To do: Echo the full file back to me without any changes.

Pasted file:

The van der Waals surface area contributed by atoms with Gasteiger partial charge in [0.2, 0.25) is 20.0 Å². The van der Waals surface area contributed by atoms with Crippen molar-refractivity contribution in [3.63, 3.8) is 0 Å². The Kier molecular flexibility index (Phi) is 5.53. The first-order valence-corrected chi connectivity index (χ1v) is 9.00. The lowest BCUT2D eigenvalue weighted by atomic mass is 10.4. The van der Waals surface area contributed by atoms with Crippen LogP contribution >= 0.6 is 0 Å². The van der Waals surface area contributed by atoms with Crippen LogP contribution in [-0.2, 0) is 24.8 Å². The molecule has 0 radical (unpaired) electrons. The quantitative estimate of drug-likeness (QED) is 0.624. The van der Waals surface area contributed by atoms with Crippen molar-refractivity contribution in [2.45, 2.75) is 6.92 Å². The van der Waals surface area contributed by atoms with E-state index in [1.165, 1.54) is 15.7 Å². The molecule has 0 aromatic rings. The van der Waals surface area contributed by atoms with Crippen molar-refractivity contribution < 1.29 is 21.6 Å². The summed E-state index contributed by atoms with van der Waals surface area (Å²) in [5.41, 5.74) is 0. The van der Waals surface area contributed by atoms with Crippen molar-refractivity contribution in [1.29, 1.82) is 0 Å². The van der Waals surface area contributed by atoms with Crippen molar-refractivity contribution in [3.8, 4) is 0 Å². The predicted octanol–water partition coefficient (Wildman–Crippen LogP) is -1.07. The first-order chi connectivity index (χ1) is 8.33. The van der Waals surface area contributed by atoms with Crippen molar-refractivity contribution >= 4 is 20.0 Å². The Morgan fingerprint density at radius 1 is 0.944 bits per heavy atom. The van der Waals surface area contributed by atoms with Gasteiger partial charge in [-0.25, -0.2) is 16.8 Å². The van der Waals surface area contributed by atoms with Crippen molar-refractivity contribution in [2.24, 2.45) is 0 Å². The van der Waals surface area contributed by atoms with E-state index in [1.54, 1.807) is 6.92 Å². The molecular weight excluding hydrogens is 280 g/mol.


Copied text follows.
The van der Waals surface area contributed by atoms with Gasteiger partial charge in [0.2, 0.25) is 20.0 Å². The van der Waals surface area contributed by atoms with Crippen molar-refractivity contribution in [3.63, 3.8) is 0 Å². The Kier molecular flexibility index (Phi) is 5.53. The first-order valence-corrected chi connectivity index (χ1v) is 9.00. The lowest BCUT2D eigenvalue weighted by atomic mass is 10.4. The van der Waals surface area contributed by atoms with Crippen LogP contribution >= 0.6 is 0 Å². The van der Waals surface area contributed by atoms with Crippen LogP contribution in [-0.2, 0) is 24.8 Å². The molecule has 0 radical (unpaired) electrons. The quantitative estimate of drug-likeness (QED) is 0.624. The van der Waals surface area contributed by atoms with Crippen molar-refractivity contribution in [2.45, 2.75) is 6.92 Å². The van der Waals surface area contributed by atoms with E-state index in [1.165, 1.54) is 15.7 Å². The molecule has 0 aromatic rings. The van der Waals surface area contributed by atoms with Crippen molar-refractivity contribution < 1.29 is 21.6 Å². The summed E-state index contributed by atoms with van der Waals surface area (Å²) in [5.41, 5.74) is 0. The van der Waals surface area contributed by atoms with Crippen molar-refractivity contribution in [1.29, 1.82) is 0 Å². The van der Waals surface area contributed by atoms with Crippen molar-refractivity contribution in [3.8, 4) is 0 Å². The predicted octanol–water partition coefficient (Wildman–Crippen LogP) is -1.07. The first-order chi connectivity index (χ1) is 8.33. The van der Waals surface area contributed by atoms with Crippen molar-refractivity contribution >= 4 is 20.0 Å². The Morgan fingerprint density at radius 1 is 0.944 bits per heavy atom. The van der Waals surface area contributed by atoms with Gasteiger partial charge in [-0.25, -0.2) is 16.8 Å². The van der Waals surface area contributed by atoms with Crippen molar-refractivity contribution in [2.24, 2.45) is 0 Å². The van der Waals surface area contributed by atoms with E-state index in [1.54, 1.807) is 6.92 Å². The molecular weight excluding hydrogens is 280 g/mol.